The cultural aspects of the logic of the market are not bolstered by the same fierce defence, or the natural feeling that the market is the only way rather than one option of organising society (what Gramsci would call ‘common sense’ – see Landy, 2004: 48). This is where the left can begin to challenge the received wisdom and ‘social fact’ of the market. A problem when building such a strategy is demonstrating to the public how such challenges and alternative messages are on topic and relevant to them. This is why it makes more sense to discuss problems with the notions of value, worth and efficiency rather than discuss the market outright. This can also be done on traditionally left-wing territory, such as social goods and the public good. Recent polling shows a large section of the population supports renationalisation of the railway for example, whilst the NHS constantly polls high support from the public. In these areas it is easy to argue, convincingly, that some public goods should not be reduced to crude approximations of value and profit. Public transport is a necessity for many people, and is a lifeline for vulnerable people; its primary benefit should be to those who use it rather than stakeholders and those who expect a return on their capital. Why, then, can a similar argument not be made for housing? This does not mean that the left must argue vociferously for a traditional understanding of council housing and uniformity. Rather it must make the case, strongly and unflinchingly, that housing is a social good and must come before profit (but again, this does not necessarily mean that profit cannot and should not be made). Without this crucial stage, no alternative can be proposed. Why would the voting public (many of whom have a vested interest in investing in, and making a profit from, property, or have never needed to rely on social and affordable housing) accept the idea that there should be a massive increase in house building, or more houses should return to council ownership, or tenants unions should be set-up, or housing associations should be co-operatives so that residents have a say in the future of housing in their area?

Migration provides another example of the pervasiveness of orthodox understandings of value. A common reaction to anti-migrant sentiment is to demonstrate what migration contributes to the country. Beyond some ‘soft’ cultural benefits (such as cuisine or music, perhaps) arguments tend to rely on economics. Migrants pay more in than they take out, they are overwhelmingly in employment, and they actively create jobs. Besides not necessarily assuaging emotional fears held by some sections of the population, these arguments can dehumanise the entire process of migration by reducing the stories of people who leave their homes and families to simple economic cost-benefit analyses. Rather discourses should focus on the empathetic and sympathetic elements, personalising the process of migration. Consider the recent and ongoing refugee crises and the speed with which an image of a deceased child on a beach transformed the language of the crisis – no longer were people looking to protect their families and begin new lives a ‘swarm’.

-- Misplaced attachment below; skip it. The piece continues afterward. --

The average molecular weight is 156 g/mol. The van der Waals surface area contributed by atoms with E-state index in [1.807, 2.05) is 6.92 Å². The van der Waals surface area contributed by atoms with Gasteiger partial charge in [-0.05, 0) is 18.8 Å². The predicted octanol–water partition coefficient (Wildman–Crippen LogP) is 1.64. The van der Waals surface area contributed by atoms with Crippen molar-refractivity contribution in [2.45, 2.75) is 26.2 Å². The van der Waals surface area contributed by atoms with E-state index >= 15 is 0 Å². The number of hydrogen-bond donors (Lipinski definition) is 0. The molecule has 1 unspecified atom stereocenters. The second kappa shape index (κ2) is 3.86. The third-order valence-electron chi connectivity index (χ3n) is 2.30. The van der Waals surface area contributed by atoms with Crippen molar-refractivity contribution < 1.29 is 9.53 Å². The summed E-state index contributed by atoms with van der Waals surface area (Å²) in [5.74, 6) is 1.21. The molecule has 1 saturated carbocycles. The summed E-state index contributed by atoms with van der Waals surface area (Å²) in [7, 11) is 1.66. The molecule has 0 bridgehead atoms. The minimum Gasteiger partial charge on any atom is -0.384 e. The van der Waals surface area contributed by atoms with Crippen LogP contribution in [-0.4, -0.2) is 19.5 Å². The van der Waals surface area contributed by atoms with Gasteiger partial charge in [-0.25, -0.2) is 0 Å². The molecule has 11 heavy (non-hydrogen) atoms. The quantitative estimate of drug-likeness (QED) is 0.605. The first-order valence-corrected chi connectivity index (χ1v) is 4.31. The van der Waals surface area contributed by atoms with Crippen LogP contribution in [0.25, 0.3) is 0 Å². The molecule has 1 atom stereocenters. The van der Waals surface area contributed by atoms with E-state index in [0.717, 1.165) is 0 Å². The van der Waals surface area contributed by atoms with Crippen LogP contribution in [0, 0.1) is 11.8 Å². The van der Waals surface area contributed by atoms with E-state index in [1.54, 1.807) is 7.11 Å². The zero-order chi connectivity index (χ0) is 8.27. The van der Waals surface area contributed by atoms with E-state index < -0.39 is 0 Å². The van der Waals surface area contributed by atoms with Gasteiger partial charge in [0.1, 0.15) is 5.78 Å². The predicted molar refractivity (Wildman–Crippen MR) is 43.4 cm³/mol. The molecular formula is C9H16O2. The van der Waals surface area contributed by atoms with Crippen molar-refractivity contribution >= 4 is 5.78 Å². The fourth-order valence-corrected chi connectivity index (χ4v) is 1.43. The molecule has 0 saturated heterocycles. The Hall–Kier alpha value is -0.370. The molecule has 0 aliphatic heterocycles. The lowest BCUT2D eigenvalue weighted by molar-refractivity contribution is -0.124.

The bottom line: Power and Framing

Unorthodox ideas, before they can gain any traction, need to overcome the inertia of not being generally accepted. Yet the inertia creates a paradox: in defining an unorthodox idea, it must be placed in relation to the orthodox. This ‘new’ idea is different to the commonly held idea; it is not that idea. In other words it is very difficult to define opposition to something without inadvertently using the language and imagery of that which is being opposed. If we accept that current dominant discourses are generally of the right, it means that left wing arguments and ideas are initially assessed from a right-wing viewpoint. The challenge, then, is to be able to subvert, question, contaminate and challenge these discourses to create space for more left wing positions to come into the ascendancy.

Nye Bevan famously said that ‘the language of priorities is the religion of socialism’. The logic of the market constructs a frame in which priorities are understood in relation to profit rather than the social good. It is up to the left to recast these priorities to favour a logic of the social good, rather than of the market – to, at the very least, ensure the market works in service of the people rather than people working in service of the market.